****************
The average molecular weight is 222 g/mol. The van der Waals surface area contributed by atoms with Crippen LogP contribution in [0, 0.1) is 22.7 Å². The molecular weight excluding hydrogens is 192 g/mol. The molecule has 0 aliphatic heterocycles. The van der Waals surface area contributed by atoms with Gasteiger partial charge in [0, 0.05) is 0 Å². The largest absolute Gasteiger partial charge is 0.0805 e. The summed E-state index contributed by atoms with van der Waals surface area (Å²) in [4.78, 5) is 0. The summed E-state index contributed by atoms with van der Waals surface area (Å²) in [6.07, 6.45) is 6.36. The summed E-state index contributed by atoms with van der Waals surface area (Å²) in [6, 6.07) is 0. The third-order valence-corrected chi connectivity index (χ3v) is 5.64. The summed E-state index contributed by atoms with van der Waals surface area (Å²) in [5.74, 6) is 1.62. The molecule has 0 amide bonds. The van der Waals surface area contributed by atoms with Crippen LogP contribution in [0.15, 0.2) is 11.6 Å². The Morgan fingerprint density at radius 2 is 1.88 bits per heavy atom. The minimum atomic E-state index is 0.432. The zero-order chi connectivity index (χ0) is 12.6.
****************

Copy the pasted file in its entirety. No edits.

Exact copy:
The average molecular weight is 222 g/mol. The van der Waals surface area contributed by atoms with Crippen LogP contribution in [0, 0.1) is 22.7 Å². The molecular weight excluding hydrogens is 192 g/mol. The molecule has 0 aliphatic heterocycles. The van der Waals surface area contributed by atoms with Gasteiger partial charge in [0, 0.05) is 0 Å². The largest absolute Gasteiger partial charge is 0.0805 e. The summed E-state index contributed by atoms with van der Waals surface area (Å²) in [4.78, 5) is 0. The summed E-state index contributed by atoms with van der Waals surface area (Å²) in [6.07, 6.45) is 6.36. The summed E-state index contributed by atoms with van der Waals surface area (Å²) in [6, 6.07) is 0. The third-order valence-corrected chi connectivity index (χ3v) is 5.64. The summed E-state index contributed by atoms with van der Waals surface area (Å²) in [5.74, 6) is 1.62. The molecule has 0 amide bonds. The van der Waals surface area contributed by atoms with Crippen LogP contribution in [0.15, 0.2) is 11.6 Å². The Morgan fingerprint density at radius 2 is 1.88 bits per heavy atom. The minimum atomic E-state index is 0.432. The zero-order chi connectivity index (χ0) is 12.6.